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To Test or Not to Test? What to Include in Your Tech Prototype

Rudy Mutter
August 12, 2016

Building the full version of a technology product without a prototype can be a nightmare. These samples don’t just save time during the development process — they also save money.

For example, a client of ours wanted to build a tool that helps connect to and monitor physical servers. We wanted to use Bluetooth technology, but because the product didn’t have those capabilities built in, we had to pick from a wide array of standalone Bluetooth chips.

Rather than simply choosing the device we felt was best, we decided to prototype. We were able to discover issues with the product and test several solutions before finding one that worked. By examining the product’s core features prior to building, we saved time and resources. Prototyping is vital to the development process, but you might be tempted to try to create a perfect product right out of the gate — resist the temptation! Even if you're planning to stack your technology prototype with features, remember to balance functionality with perfection by including only what's essential to testing your idea.

Ellie testing Tiny Eye on a Google Cardboard

What to Prototype for Functionality

When selecting the necessary components for your prototype, make functionality priority No. 1. Your prototype should contain these four components in order to adequately test the user experience:

1. Unproven technologies

If your product includes any technologies that are cutting-edge, just developed, or unknown, you’ll want to test before committing to them. For instance, we recently built Tiny Eye, a virtual reality seek-and-find app. Because we were new to VR, we test-drove multiple platforms before choosing Google Cardboard for the product. Prototyping is the best way to get a handle on how unproven technologies might influence the time and monetary costs of development.

2. Riskiest assumptions

What's your product idea's riskiest assumption? Take the answer to that question and create a prototype to validate it. Let’s say that assumption is “Users will primarily access their email through my communication-aggregation platform.” You could check if you're right by building a prototype to see if users truly want this service to manage their emails.

3. Product loops

Your prototype should focus only on user flow through an application. Whether that loop is a new user signing up that becomes a repeat visitor or its someone discovering your application via social media shares, you need to test for the experience you’re anticipating.

4. Friction points

Be aware of any part of your application that requires a lot of customer involvement or requires complex interaction. If you neglect to prototype these aspects, you won’t know if your application contains a component that makes users give up in frustration.

Geoff coding a website

Prototypes Aren't Perfect: What to Save for Later

Prototypes aren't meant to be working, fully-ready products, so don't waste time and resources building them as such. Here are four facets that are better left for late-stage development:

1. Pixel-perfect design

Design can often distract the user from what they should be testing. Once you’ve started working on the production version of an item, you can start finalizing its features and topping off the design.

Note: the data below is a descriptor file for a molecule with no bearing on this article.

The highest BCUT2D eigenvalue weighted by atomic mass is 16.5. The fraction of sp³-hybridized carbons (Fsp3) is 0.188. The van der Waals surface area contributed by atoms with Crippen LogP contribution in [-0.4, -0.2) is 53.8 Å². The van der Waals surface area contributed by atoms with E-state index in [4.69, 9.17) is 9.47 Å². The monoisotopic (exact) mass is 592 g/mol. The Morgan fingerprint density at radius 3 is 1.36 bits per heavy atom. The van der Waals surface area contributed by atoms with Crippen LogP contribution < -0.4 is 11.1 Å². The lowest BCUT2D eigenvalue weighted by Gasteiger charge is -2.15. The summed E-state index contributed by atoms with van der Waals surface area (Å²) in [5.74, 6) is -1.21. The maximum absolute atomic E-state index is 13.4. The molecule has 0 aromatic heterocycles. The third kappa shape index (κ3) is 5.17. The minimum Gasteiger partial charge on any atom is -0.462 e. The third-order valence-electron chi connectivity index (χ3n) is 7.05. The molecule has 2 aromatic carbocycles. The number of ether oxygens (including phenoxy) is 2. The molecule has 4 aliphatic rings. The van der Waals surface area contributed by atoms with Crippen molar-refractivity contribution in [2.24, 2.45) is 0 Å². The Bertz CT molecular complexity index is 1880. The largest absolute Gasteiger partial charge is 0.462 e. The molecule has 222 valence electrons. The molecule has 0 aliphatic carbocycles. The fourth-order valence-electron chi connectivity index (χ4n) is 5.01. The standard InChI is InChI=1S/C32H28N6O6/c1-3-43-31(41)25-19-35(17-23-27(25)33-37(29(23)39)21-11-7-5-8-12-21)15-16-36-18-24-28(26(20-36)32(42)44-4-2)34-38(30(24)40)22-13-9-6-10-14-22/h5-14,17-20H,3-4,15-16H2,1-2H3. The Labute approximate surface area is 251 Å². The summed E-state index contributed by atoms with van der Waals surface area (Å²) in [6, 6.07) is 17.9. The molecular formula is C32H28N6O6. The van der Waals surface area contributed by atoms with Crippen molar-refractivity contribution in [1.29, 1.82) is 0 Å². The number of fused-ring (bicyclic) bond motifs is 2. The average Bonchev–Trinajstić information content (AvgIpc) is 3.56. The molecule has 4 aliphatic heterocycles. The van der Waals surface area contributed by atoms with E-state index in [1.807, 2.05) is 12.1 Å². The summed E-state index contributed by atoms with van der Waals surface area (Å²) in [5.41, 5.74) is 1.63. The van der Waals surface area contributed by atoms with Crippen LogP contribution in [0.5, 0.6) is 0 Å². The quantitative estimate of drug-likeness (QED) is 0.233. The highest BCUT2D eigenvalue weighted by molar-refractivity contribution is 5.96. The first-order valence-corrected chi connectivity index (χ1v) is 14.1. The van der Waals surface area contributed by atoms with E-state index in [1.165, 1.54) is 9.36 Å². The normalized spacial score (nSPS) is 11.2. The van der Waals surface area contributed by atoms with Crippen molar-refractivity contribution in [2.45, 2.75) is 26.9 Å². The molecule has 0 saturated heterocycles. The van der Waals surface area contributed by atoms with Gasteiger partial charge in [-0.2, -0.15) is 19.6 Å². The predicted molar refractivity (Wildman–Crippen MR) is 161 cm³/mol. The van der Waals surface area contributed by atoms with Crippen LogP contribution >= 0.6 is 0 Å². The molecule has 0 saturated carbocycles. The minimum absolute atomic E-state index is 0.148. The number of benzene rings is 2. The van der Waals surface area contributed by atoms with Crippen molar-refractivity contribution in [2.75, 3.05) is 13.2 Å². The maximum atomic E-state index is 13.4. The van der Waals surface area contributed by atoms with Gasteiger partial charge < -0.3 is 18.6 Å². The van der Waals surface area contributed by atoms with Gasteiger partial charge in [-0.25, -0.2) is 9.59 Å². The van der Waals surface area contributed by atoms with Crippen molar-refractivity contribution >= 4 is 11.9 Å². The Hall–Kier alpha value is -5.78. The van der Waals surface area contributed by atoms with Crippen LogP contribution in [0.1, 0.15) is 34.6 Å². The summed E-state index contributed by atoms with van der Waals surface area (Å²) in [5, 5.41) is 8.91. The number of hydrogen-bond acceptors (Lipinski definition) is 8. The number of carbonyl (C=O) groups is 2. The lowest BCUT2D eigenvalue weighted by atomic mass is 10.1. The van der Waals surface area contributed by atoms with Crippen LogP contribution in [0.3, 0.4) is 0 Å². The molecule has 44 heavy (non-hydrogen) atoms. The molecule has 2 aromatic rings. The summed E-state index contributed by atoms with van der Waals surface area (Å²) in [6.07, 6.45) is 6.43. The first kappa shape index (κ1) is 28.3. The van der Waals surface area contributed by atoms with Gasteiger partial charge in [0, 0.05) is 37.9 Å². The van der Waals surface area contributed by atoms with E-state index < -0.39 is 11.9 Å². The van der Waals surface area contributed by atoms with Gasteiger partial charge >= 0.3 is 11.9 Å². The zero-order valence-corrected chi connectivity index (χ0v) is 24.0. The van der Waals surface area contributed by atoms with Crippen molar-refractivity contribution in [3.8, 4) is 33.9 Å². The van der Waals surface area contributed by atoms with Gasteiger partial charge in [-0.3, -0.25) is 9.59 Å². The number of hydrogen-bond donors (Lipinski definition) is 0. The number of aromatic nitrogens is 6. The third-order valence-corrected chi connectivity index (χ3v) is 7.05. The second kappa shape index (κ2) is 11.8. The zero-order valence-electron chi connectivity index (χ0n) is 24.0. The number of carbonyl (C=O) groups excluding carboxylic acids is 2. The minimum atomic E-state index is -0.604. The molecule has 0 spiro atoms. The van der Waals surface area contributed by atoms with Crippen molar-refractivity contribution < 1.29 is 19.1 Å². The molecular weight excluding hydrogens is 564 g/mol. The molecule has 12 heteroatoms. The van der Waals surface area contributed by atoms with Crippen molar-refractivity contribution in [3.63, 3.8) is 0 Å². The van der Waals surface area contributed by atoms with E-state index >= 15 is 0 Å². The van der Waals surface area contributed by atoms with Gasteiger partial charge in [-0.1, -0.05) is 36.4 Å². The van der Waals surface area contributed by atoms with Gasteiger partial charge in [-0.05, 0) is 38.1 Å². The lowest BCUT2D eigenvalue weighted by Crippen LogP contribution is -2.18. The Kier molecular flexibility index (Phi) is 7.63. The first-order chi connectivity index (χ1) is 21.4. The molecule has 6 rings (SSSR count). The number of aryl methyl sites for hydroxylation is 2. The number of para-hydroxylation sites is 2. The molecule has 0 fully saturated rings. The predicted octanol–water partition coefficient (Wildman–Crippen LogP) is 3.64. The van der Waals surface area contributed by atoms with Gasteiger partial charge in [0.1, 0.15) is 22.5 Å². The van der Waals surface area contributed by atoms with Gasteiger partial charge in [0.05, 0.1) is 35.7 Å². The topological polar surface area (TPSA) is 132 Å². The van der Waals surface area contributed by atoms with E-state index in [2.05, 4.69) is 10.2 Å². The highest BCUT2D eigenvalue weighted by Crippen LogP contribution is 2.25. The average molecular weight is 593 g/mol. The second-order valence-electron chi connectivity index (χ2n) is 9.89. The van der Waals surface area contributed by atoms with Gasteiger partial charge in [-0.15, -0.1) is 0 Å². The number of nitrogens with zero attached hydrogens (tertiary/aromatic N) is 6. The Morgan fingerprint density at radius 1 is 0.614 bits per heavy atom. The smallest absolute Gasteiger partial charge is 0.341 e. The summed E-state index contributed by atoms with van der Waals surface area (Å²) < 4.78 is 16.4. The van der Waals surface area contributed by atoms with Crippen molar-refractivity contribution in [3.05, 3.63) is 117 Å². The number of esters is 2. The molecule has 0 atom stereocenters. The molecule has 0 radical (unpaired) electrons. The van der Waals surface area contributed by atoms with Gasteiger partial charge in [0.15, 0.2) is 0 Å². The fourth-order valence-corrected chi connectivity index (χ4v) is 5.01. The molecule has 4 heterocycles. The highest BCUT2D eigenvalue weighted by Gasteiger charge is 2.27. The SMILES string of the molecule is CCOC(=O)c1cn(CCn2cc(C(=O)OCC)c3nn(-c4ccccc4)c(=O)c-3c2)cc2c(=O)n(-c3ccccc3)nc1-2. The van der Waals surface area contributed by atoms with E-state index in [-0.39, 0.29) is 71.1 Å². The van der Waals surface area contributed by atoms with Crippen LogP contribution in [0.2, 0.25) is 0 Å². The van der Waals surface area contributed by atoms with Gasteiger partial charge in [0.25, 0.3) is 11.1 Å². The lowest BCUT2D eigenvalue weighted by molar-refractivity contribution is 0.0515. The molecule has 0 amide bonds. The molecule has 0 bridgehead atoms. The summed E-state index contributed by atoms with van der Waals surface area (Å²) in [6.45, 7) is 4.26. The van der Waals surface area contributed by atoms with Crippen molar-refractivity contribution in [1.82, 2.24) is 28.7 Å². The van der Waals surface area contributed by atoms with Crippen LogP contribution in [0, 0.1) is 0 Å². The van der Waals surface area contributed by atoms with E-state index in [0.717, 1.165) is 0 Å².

2. Common functionality

There’s no reason to prototype functionality that's found in most products. For example, when we built Emoji Ticker, a visualization tool that displays emoji sent by "Chelsea Handler: Gotta Go" users, we didn't rebuild and prototype code written to communicate between our Matrix boards and Raspberry Pi. A third-party expert had already built similar software, so we saved our energies for testing bigger, riskier elements of the technology.

3. Nonvisual features

The idea of prototyping is to create something that product decision makers and users can sample in order to make informed choices. Functionality that’s invisible to users isn’t worth testing. This doesn’t mean you shouldn’t experiment with these features — you just don’t have to do it during the prototype stage.

4. Rare edge cases

It’s likely that edge cases will arise during product development, but it’s not necessary to think about them during the testing phase. If you were prototyping a maps app meant to provide driving directions, for instance, it might make sense to include a section to give subway directions, too. That's not your focus, though, and spending weeks developing the feature for your prototype is a waste of resources. Think about the major use cases of your product, and wait to address edge uses until later in the development cycle.

Because of our extensive experience, the team at Yeti understands the importance of balancing functionality and perfection when prototyping. We’ve worked with a wide array of technologies and industries, and we can draw on that experience when problem solving or highlighting a product’s best features. Our close-knit team brings many different perspectives to each project, and we can use the right tools to develop the perfect prototype for your unique product.

To learn more about how to prototype your technology product, download Yeti's Ultimate Guide to Prototyping Success.

Rudy Mutter is a CTO + Founding Partner at Yeti. He found his passion for technology as a youth, spending his childhood developing games and coding websites. Rudy now resides in the Yeti Cave where he architects Yeti’s system and heads up project production.

Follow Rudy on Twitter.

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